Using the points of their drawn swords, the Vikings herded the Celts together on the jetty, then ushered them along the planking and onto the quayside. They were led to a small enclosure where they were permitted to sit down on the ground and given a few hunks of not quite stale bread. A pail of water was deposited in the middle of the exhausted throng, a metal cup dangling from a chain attached to the handle. Clearly this was all they were to have in the way of a drink, but Taranc was pleased to discover the water was fresh, clean, and deliciously cool. He took a drink himself, then handed the cup to Donald. One by one the men relieved their thirst then lay back to rest and to wait.

Hours passed and dusk started to fall. More bread was offered, and some cheese. The water bucket was replenished. The dark Viking made occasional appearances, no doubt to check that all was quiet and under control, then he made himself scarce again. When darkness descended it became clear there was to be no shelter again, though it was still the summer and the night was less chilly now that they were ashore.

Taranc thought they might manage well enough, but was relieved when the dark, leather-clad Viking returned again, this time accompanied by three other men each bearing a pile of blankets. These were dumped in the compound for the thralls to help themselves. Taranc made sure Donald had one and they all settled in for the night.

As dawn broke, the busy harbour sprang rapidly back to life. Fishermen launched their small craft; traders set up stalls offering wares such as fruit, vegetables, oils, and other goods. A forge close to the thralls’ compound was opened up and soon a strong blaze crackled in the fire pit there. A huge man wearing just leggings and a charred leather apron rattled a ferocious array of metal implements as he prepared for his day’s labours.

The dark Viking returned, and this time Ulfric was with him. They strode among the thralls who remained seated, huddled in their rough blankets. Taranc made sure Donald did not show himself, no easy feat when Ulfric paused to gaze down at him.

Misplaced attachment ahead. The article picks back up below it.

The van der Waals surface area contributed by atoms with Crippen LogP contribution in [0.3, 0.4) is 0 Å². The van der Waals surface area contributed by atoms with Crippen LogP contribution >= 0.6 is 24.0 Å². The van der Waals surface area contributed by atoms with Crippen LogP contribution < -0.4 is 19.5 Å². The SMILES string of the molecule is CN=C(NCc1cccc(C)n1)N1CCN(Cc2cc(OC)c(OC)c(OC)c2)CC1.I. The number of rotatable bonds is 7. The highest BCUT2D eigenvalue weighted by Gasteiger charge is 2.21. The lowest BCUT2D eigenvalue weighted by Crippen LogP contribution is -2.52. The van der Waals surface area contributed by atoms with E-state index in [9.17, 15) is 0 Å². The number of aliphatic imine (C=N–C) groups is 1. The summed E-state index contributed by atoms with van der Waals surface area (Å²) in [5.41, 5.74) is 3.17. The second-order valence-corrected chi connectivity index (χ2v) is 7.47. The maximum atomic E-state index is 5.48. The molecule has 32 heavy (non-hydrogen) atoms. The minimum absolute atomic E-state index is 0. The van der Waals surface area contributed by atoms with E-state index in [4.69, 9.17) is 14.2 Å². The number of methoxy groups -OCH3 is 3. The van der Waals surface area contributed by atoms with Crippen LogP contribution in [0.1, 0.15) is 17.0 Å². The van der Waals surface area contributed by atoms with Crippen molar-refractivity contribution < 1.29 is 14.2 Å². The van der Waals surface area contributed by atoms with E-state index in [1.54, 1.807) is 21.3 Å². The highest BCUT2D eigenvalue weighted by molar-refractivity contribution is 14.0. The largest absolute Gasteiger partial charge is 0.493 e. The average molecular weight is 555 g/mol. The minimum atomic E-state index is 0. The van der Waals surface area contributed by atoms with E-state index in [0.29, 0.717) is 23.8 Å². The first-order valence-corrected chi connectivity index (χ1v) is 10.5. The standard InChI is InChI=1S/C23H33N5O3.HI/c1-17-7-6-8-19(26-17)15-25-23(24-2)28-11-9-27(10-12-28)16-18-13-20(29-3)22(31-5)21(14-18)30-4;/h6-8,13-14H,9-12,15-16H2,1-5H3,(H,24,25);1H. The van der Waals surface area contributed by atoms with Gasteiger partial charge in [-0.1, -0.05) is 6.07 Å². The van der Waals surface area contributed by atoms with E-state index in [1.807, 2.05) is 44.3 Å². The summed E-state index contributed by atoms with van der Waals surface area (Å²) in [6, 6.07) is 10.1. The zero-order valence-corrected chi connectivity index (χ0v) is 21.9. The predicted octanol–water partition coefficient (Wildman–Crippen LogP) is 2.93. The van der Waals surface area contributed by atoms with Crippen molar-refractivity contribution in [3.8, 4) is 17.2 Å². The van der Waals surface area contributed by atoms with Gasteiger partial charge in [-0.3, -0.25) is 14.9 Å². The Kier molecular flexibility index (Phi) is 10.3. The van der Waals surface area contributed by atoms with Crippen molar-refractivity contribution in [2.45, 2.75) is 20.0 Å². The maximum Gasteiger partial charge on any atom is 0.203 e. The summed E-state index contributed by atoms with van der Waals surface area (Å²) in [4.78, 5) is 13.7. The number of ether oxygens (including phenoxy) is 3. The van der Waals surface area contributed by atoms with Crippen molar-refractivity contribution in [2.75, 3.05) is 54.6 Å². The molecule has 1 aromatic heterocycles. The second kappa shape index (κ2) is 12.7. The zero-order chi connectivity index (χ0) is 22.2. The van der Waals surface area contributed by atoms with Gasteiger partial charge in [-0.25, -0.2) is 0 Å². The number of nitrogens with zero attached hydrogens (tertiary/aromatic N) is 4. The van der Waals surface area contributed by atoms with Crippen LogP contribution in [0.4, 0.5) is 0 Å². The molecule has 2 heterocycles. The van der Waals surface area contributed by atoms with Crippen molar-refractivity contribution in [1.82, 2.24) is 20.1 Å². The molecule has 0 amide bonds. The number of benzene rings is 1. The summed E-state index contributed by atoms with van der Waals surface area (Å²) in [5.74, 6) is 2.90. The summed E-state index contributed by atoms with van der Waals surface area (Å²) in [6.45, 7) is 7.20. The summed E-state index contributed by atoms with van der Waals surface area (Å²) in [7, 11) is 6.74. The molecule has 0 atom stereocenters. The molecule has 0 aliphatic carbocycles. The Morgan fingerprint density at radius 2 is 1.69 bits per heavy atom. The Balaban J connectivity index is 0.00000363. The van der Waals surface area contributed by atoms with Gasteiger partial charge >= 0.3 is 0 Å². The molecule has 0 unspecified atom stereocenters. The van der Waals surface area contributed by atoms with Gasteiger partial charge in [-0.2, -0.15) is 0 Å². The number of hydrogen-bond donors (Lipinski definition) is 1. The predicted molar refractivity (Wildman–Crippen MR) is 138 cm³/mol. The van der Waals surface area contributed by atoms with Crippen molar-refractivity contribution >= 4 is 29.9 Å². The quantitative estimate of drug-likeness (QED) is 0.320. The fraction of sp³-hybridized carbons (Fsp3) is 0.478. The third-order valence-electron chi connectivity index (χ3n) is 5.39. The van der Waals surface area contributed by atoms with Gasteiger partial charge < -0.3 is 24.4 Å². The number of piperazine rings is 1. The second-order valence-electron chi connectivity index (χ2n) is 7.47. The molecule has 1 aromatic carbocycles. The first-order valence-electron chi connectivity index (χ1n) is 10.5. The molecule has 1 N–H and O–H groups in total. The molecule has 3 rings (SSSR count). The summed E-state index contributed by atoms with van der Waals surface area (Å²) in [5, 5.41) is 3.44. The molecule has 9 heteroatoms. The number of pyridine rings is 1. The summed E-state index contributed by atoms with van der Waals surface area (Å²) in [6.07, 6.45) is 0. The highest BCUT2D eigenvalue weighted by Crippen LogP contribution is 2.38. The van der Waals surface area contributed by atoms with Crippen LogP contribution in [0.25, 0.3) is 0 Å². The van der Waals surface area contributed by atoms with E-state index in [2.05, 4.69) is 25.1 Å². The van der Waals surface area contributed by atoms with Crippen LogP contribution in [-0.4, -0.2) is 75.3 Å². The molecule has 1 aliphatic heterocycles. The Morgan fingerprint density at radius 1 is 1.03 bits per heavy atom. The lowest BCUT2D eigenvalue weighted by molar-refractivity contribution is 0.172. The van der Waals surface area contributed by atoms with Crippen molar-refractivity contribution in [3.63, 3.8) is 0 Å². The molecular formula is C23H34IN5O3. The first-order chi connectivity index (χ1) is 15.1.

“I trust your voyage was not too rough, Celt. The crossing was speedy and the seas kind to us.”

Does he seriously expect a response? Taranc glared back at his captor as Ulfric dropped to his haunches to better meet his eyes. “I see the fury blazing in your face, Celt, and I understand the reasons for it. However, do not let your anger get you killed. Heroes do not last long in my slave quarters.”

Taranc had little doubt of that, but did not choose to dignify the Viking’s remark with an answer. Instead, he had a question. “Where is Fiona? What have you done to her?”

“You mean your lovely little betrothed? She is safe enough, for now.”

“If you hurt her, I shall kill you myself, I swear it.” Taranc ground out the words, meaning every syllable of the threat.

Ulfric grinned, unrepentant and not apparently unduly alarmed. “Then let us hope that it does not come to that, Celt, for I am loath to needlessly squander good thralls in pursuit of discipline. She is mine now. Accept it.” He straightened, offered Taranc a brief nod, and moved on.

“He frightens me,” whispered Donald, the words muffled beneath the blanket that concealed him from the Viking chief’s notice.

Taranc regarded the Viking’s retreating back. His own feelings toward the Nordic warlord were more complex, but did not, surprisingly, include fear. Were he pressed, Taranc might better describe his attitude toward Ulfric as one of grudging respect.

“Do as you are told, cause no trouble, lad, and you will be all right.” Taranc hoped this was true as he handed the boy the last of the bread he had hoarded from the previous night. He did not suppose he was alone in wondering what this day would bring.